5. non-financial key performance indicators relevant to the particular business.

Impact Evaluation of the work or projects implemented by a for profit, non-profit or public organization through Social Return of Investment (SROI) methodology

Social Return on Investment (SROI) represents a way to measure economic, social or environment value produced or damaged by the organizations activity or projects. In a SROI analysis, the amplitude of the value produced or damaged is based in part on the perception and experience of the stakeholders, in part on the observable indicators of the change registered. Where possible, a SROI analysis permits the monetization of that change, which means that a ratio between the investment and the resulted value can be calculated.

The keystone of the methodology lays in the seven principles to be observed:

  1. Involve stakeholders.
  2. Understand what changes.
  3. Value the things that matter.
  4. Only include what is material.
  5. Do not over-claim.
  6. Be transparent.
  7. Verify the result.

”Value the things that matter,” or the monetization principle is unique to the SROI approach and includes the use of financial proxies and monetization of value. It is based on the assumption that the price is a proxy for value.

The use of monetary proxies to measure the social, economic and environmental value has the following benefits:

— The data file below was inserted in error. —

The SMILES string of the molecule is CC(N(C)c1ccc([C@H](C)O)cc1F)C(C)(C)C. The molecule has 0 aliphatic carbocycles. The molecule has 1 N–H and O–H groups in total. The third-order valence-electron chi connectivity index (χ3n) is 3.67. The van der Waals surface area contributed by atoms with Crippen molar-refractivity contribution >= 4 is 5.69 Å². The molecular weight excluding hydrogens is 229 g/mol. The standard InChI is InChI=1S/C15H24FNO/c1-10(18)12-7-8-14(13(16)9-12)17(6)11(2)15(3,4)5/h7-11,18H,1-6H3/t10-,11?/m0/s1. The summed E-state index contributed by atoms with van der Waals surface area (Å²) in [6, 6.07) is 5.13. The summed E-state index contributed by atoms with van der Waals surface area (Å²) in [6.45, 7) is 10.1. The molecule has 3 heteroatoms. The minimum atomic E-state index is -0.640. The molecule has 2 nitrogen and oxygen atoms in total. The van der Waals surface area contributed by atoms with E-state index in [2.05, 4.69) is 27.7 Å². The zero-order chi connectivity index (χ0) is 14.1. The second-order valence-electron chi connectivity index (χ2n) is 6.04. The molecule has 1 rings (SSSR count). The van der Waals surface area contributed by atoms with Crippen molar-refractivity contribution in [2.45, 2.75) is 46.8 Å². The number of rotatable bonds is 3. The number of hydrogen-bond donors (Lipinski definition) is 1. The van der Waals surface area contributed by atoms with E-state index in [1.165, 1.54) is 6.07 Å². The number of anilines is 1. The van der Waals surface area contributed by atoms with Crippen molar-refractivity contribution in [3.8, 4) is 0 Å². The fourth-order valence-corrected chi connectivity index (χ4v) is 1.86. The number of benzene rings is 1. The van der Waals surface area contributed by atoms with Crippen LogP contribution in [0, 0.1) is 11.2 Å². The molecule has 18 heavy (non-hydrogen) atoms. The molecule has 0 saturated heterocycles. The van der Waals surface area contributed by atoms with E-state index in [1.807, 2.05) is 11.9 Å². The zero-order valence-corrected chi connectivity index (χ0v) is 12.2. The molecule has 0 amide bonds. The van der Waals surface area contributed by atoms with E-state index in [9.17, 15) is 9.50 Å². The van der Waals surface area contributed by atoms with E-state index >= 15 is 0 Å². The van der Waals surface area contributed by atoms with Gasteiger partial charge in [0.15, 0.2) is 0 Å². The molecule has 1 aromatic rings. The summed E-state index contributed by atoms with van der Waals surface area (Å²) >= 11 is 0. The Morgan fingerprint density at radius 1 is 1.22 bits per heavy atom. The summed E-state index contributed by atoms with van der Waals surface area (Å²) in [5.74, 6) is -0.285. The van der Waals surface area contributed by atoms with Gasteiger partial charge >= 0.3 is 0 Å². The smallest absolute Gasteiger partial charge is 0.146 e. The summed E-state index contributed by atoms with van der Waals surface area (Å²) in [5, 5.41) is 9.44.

• it facilitates the alignment and integration of the performance management system with the financial system;
  • it eases the communication with internal stakeholders, especially with those responsible for finances and resource allocation;
  • it induces transparency through the clarification of the values included and those left aside from the analysis;
  • it leads to the identification of key resources of value, thus streamlining performance management.

 

The disadvantage of using these financial proxies is the concern that monetization allows comparison of the end number at the expense of understanding the actual method by which it was arrived at. Such comparison is highly irrelevant.

 

As it informs the decision-making process on optimization of social, economic and environmental impact of an organization, the use of SROI analysis could assist to reduce social inequality, environmental degradation and to improve the quality of life of individuals and members of the community where the organization conducts its business.

 

Depending on the objectives of the SROI analysis, it can:

  • take many different forms;
  • be carried out as an in-house exercise or it can be led by an external researcher.
  • be brief (for internal purposes), or a full report (for external stakeholders) that meets the requirements for verification.

 

Depending on the moment it takes place, there are two types of SROI analysis:

  • evaluative – conducted retrospectively and based on already established outcomes, and
  • forecast – it predicts the level of social value that is created if the intended outcomes would be achieved.

You may request a quote for our Non-financial Reporting Services by e-mail: LBotezatu [a] csrmedia.eu.